I’m not sure when or why “nice” became a near-insult and the condition of being nice became something to avoid or to apologize for. Etymology might explain the current attitude; the word is derived from the Anglo-Norman nice, nis, nise, Old French nice, and classical Latin nescius, all of which carried the meaning “foolish, silly, or ignorant”. But those meanings are now obsolete, and even if the semantic changes are unclear, since at least the late 18th century, “nice” has carried the meaning, when describing a person, of “pleasant in manner, agreeable, good-natured; attractive.” I see nothing in that definition to merit contempt. And I doubt that most of those who sneer at the word know about its etymology.
Many of us can recall parental cautions to “play nice” with siblings or other groups of children. Perhaps you have issued this instruction to your own children. Children, of course, can be unrepentant savages uninterested in considering the feelings of others and not yet aware of the rewards kindness holds for giver, receiver, and the surrounding world. But we are no longer children. We know that those who see being nice as weak and hypocritical create pain and humiliation for others, leaving a legacy of anger and resentment that sooner or later will rebound.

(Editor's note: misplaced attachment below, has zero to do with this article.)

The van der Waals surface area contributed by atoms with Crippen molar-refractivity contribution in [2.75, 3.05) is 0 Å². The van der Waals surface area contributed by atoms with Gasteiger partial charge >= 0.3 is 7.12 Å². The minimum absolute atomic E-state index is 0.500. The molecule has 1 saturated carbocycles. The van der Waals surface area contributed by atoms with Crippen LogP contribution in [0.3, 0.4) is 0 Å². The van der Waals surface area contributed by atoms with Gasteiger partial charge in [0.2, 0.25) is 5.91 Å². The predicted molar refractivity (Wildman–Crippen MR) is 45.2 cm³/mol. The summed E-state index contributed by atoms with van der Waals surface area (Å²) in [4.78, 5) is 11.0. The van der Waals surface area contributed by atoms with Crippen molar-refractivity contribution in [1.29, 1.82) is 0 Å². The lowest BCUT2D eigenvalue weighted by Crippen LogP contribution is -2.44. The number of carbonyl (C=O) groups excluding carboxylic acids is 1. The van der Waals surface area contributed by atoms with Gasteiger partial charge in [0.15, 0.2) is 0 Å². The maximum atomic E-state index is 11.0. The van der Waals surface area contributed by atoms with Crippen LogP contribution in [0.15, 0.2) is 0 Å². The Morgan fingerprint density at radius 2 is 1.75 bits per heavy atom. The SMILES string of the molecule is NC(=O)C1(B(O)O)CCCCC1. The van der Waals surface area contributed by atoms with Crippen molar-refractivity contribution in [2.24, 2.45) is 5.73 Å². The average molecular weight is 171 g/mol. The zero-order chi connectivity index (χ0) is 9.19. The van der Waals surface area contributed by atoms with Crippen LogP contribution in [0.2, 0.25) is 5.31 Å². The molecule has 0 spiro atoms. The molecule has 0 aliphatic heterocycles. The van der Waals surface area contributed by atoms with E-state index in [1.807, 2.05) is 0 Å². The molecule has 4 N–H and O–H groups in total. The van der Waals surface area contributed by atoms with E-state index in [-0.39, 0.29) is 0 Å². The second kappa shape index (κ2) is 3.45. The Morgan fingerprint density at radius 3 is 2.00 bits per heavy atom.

Recently a few trusted friends and I were discussing this issue, and one said, “I’m sick and tired of seeing ‘being nice’ derided as some kind of cowardly impulse. Being nice is HARD.” Indeed, it is. Ignoring the feelings of others is easy. Saying what we feel with no consideration of how our words affect others is easy. Giving into an impulse that lets us feel superior is easy. It’s instant gratification—but at a cost. It's always easier to be snide and snarky and congratulate yourself on your own cleverness than it is to care about how others feel and to avoid dumping more negativity into the world.
The power of nice is not about running around maniacally smiling and doing everyone's bidding, all the while calculating what you'll get in return. It's not about being phony or manipulative. It's about valuing niceness--in yourself and in others--the same way you respect intelligence, beauty, or talent. Niceness is a powerful force.